The Post has two people who write on the economy, George Will and Robert Samuelson.  Both of them are conservatives.  Both of them stink at it.  Not long ago Samuelson argued that investing in rail transit would be a waste of money, because it serves so little of the country.  He forgot to mention such notions as population density, etc.  

Today he writes about health care.  In classic Samuelson fashion, he argues that controlling costs is somehow logically impossible:

Americans generally want three things from their health-care system. First, they think that everyone has a moral right to needed care; that suggests universal insurance. Second, they want choice; they want to select their doctors — and want doctors to determine treatment. Finally, people want costs controlled; health care shouldn't consume all private compensation or taxes.

Appealing to these expectations, Obama told Americans what they want to hear. People with insurance won't be required to change plans or doctors; they'll enjoy more security because insurance companies won't be permitted to deny coverage based on "pre-existing conditions" or cancel policies when people get sick. All Americans will be required to have insurance, but those who can't afford it will get subsidies.

As for costs, not to worry. "Reducing the waste and inefficiency in Medicare and Medicaid will pay for most of this plan," Obama said. He pledged to "not sign a plan that adds one dime to our [budget] deficits — either now or in the future." If you believe Obama, what's not to like? Universal insurance. Continued choice. Lower costs.

The problem is that you can't entirely believe Obama. If he were candid — if we were candid — we'd all acknowledge that the goals of our ideal health-care system collide. Perhaps we can have any two, but not all three.

Baring the fictional–yes fictional–scenario where you get to chose your own doctor and your own care (your insurance company does so long as you "qualify," which means so long as you don't get sick), every other industrialized democracy in the world has solved this problem.  They get more than we do for half of the cost.  That's just true folks.  As Obama has argued over and over, one problem we suffer from here in our capitalist paradise is a lack of competition in health insurance.  There is simply no incentive to deliver it cheaper.  So you can have all three indeed.  We should have all three.  If we can't get all three, we will suck.

For contrast, here is something Nicholas Kristof got right:

After Al Qaeda killed nearly 3,000 Americans, eight years ago on Friday, we went to war and spent hundreds of billions of dollars ensuring that this would not happen again. Yet every two months, that many people die because of our failure to provide universal insurance — and yet many members of Congress want us to do nothing?

Here, by the way, is Samuelson's view on the affordability of the Iraq war:

Yes, that column made big mistakes. The war has cost far more than I (or almost anyone) anticipated. Still, I defend the column's central thesis, which remains relevant today: Budget costs should not shape our Iraq policy. Frankly, I don't know what we should do now. But in considering the various proposals — President Bush's "surge," fewer troops or redeployment of those already there — the costs should be a footnote. We ought to focus mostly on what's best for America's security. 

He is referring to a 2002 column where he argued we could "afford" the Iraq war, a war which, by the way, would cost more than any health care fix (I can't find the original article on the Post's website).  And indeed, who can disagree with this closing remark on that column?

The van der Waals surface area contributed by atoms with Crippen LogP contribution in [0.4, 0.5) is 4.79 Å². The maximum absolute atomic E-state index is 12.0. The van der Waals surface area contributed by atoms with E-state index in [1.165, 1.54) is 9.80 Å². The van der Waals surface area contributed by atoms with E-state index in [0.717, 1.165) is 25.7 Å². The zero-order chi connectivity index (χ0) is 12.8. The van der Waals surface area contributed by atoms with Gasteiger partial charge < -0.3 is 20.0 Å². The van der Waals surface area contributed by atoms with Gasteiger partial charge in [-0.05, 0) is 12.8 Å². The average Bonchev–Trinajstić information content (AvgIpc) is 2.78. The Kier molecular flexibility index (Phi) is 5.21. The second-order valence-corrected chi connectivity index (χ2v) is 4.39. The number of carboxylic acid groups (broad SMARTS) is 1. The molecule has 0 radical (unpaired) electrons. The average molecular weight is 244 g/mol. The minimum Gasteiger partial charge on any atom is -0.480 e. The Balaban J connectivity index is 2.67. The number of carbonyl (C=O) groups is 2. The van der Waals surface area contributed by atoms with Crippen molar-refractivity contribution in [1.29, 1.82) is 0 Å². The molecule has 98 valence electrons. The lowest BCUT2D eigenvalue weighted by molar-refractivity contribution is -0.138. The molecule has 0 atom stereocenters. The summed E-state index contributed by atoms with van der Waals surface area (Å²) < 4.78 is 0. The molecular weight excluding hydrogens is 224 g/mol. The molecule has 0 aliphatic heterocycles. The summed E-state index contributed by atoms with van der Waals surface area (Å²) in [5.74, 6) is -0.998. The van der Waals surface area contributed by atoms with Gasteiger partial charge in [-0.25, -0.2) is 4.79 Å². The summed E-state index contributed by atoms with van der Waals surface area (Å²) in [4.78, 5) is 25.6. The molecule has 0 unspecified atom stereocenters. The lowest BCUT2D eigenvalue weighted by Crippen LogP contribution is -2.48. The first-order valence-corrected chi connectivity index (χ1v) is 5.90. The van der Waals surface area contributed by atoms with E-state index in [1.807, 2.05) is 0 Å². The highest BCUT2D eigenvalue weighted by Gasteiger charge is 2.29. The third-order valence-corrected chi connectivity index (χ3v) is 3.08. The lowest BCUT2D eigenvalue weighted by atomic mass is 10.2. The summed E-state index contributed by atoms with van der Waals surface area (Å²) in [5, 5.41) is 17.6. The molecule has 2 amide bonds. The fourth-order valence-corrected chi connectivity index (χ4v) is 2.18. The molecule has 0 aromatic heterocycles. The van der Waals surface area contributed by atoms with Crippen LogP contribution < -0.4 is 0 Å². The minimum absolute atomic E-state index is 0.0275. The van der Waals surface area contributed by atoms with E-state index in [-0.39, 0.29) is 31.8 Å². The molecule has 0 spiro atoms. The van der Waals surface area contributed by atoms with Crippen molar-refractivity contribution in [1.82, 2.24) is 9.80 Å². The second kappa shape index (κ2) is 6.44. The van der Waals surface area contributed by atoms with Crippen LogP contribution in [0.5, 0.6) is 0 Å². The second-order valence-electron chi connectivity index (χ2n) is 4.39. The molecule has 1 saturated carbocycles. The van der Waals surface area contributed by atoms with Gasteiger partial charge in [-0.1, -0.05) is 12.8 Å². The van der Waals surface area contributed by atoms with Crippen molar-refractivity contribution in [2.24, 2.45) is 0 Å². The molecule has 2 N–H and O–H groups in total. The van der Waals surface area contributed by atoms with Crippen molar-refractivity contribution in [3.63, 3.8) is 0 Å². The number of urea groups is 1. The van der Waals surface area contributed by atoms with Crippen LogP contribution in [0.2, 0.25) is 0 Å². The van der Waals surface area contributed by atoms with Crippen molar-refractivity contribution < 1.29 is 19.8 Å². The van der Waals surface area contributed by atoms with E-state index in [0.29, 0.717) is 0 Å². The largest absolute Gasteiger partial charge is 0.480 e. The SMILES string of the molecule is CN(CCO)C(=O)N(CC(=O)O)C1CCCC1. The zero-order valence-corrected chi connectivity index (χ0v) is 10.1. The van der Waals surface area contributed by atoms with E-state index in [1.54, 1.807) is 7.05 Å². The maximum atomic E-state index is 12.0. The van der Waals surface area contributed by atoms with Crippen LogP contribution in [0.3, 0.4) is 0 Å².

But I am certain — now as then — that budget consequences should occupy a minor spot in our debates. It's not that the costs are unimportant; it's simply that they're overshadowed by other considerations that are so much more important. We can pay for whatever's necessary. If we decide to do less because that's the most sensible policy, we shouldn't delude ourselves that any "savings" will rescue us from our long-term budget predicament, which involves the huge costs of federal retirement programs. Just because the war is unpopular doesn't mean it's the source of all our problems. 

A minor spot, unless it's health care.

Can’t spare a square

Paul Krugman is perplexed, and rightly so I'd say, over the claim (made by some in the Obama administration) that we cannot investigate (and therefore prosecute) torture because we have too much on our plate right now–an economy in the tank, health care to reform, energy policies to write, etc.  Krugman says:

What about the argument that investigating the Bush administration’s abuses will impede efforts to deal with the crises of today? Even if that were true — even if truth and justice came at a high price — that would arguably be a price we must pay: laws aren’t supposed to be enforced only when convenient. But is there any real reason to believe that the nation would pay a high price for accountability?

For example, would investigating the crimes of the Bush era really divert time and energy needed elsewhere? Let’s be concrete: whose time and energy are we talking about?

Tim Geithner, the Treasury secretary, wouldn’t be called away from his efforts to rescue the economy. Peter Orszag, the budget director, wouldn’t be called away from his efforts to reform health care. Steven Chu, the energy secretary, wouldn’t be called away from his efforts to limit climate change. Even the president needn’t, and indeed shouldn’t, be involved. All he would have to do is let the Justice Department do its job — which he’s supposed to do in any case — and not get in the way of any Congressional investigations.

I don’t know about you, but I think America is capable of uncovering the truth and enforcing the law even while it goes about its other business.

Seems right to me.  But I think the real problem lies with the media.  I don't think they'd be able to sustain focus on the torture investigations (which I earnestly hope for) and the pooping habits of Obama's dog.  I don't think they can spare the people.